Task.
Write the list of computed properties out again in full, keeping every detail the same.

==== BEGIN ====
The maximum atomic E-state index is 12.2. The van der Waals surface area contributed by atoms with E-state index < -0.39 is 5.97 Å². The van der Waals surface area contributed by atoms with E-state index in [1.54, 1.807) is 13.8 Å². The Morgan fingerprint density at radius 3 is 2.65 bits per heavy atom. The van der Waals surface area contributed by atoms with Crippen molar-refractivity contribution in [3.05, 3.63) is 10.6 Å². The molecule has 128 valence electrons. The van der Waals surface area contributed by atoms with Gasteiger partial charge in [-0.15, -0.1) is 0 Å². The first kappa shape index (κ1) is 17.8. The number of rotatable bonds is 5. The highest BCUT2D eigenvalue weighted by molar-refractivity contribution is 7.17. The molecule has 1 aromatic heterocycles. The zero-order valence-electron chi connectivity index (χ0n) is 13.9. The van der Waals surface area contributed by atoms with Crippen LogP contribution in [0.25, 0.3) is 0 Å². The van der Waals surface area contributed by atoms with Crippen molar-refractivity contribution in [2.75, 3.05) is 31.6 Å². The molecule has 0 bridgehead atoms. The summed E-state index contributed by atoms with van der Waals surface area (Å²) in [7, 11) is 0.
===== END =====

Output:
The maximum atomic E-state index is 12.2. The van der Waals surface area contributed by atoms with E-state index < -0.39 is 5.97 Å². The van der Waals surface area contributed by atoms with E-state index in [1.54, 1.807) is 13.8 Å². The Morgan fingerprint density at radius 3 is 2.65 bits per heavy atom. The van der Waals surface area contributed by atoms with Crippen molar-refractivity contribution in [3.05, 3.63) is 10.6 Å². The molecule has 128 valence electrons. The van der Waals surface area contributed by atoms with Gasteiger partial charge in [-0.15, -0.1) is 0 Å². The first kappa shape index (κ1) is 17.8. The number of rotatable bonds is 5. The highest BCUT2D eigenvalue weighted by molar-refractivity contribution is 7.17. The molecule has 1 aromatic heterocycles. The zero-order valence-electron chi connectivity index (χ0n) is 13.9. The van der Waals surface area contributed by atoms with Crippen LogP contribution in [0.25, 0.3) is 0 Å². The van der Waals surface area contributed by atoms with Crippen molar-refractivity contribution in [2.75, 3.05) is 31.6 Å². The molecule has 0 bridgehead atoms. The summed E-state index contributed by atoms with van der Waals surface area (Å²) in [7, 11) is 0.